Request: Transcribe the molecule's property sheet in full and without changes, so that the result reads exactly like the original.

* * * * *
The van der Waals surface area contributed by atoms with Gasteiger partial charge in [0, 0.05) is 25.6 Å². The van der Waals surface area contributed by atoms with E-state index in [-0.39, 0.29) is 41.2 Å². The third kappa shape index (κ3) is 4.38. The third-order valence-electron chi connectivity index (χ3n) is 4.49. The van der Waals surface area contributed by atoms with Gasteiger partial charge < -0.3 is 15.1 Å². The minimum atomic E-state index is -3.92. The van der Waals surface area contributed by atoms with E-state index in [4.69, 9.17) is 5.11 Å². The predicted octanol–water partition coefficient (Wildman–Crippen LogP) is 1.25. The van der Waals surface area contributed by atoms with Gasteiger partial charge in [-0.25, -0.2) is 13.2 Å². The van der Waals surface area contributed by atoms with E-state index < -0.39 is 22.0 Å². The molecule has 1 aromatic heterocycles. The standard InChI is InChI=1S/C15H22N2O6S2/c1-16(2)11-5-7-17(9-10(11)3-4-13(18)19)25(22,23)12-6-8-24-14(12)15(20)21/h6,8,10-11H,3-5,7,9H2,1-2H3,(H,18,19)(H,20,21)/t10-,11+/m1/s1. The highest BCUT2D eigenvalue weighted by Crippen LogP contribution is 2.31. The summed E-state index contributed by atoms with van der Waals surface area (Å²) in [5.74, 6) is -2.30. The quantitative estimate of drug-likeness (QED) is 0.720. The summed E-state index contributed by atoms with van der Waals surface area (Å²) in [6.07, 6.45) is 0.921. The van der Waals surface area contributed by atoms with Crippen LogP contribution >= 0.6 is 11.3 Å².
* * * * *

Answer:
The van der Waals surface area contributed by atoms with Gasteiger partial charge in [0, 0.05) is 25.6 Å². The van der Waals surface area contributed by atoms with E-state index in [-0.39, 0.29) is 41.2 Å². The third kappa shape index (κ3) is 4.38. The third-order valence-electron chi connectivity index (χ3n) is 4.49. The van der Waals surface area contributed by atoms with Gasteiger partial charge < -0.3 is 15.1 Å². The minimum atomic E-state index is -3.92. The van der Waals surface area contributed by atoms with E-state index in [4.69, 9.17) is 5.11 Å². The predicted octanol–water partition coefficient (Wildman–Crippen LogP) is 1.25. The van der Waals surface area contributed by atoms with Gasteiger partial charge in [-0.25, -0.2) is 13.2 Å². The van der Waals surface area contributed by atoms with E-state index < -0.39 is 22.0 Å². The molecule has 1 aromatic heterocycles. The standard InChI is InChI=1S/C15H22N2O6S2/c1-16(2)11-5-7-17(9-10(11)3-4-13(18)19)25(22,23)12-6-8-24-14(12)15(20)21/h6,8,10-11H,3-5,7,9H2,1-2H3,(H,18,19)(H,20,21)/t10-,11+/m1/s1. The highest BCUT2D eigenvalue weighted by Crippen LogP contribution is 2.31. The summed E-state index contributed by atoms with van der Waals surface area (Å²) in [5.74, 6) is -2.30. The quantitative estimate of drug-likeness (QED) is 0.720. The summed E-state index contributed by atoms with van der Waals surface area (Å²) in [6.07, 6.45) is 0.921. The van der Waals surface area contributed by atoms with Crippen LogP contribution >= 0.6 is 11.3 Å².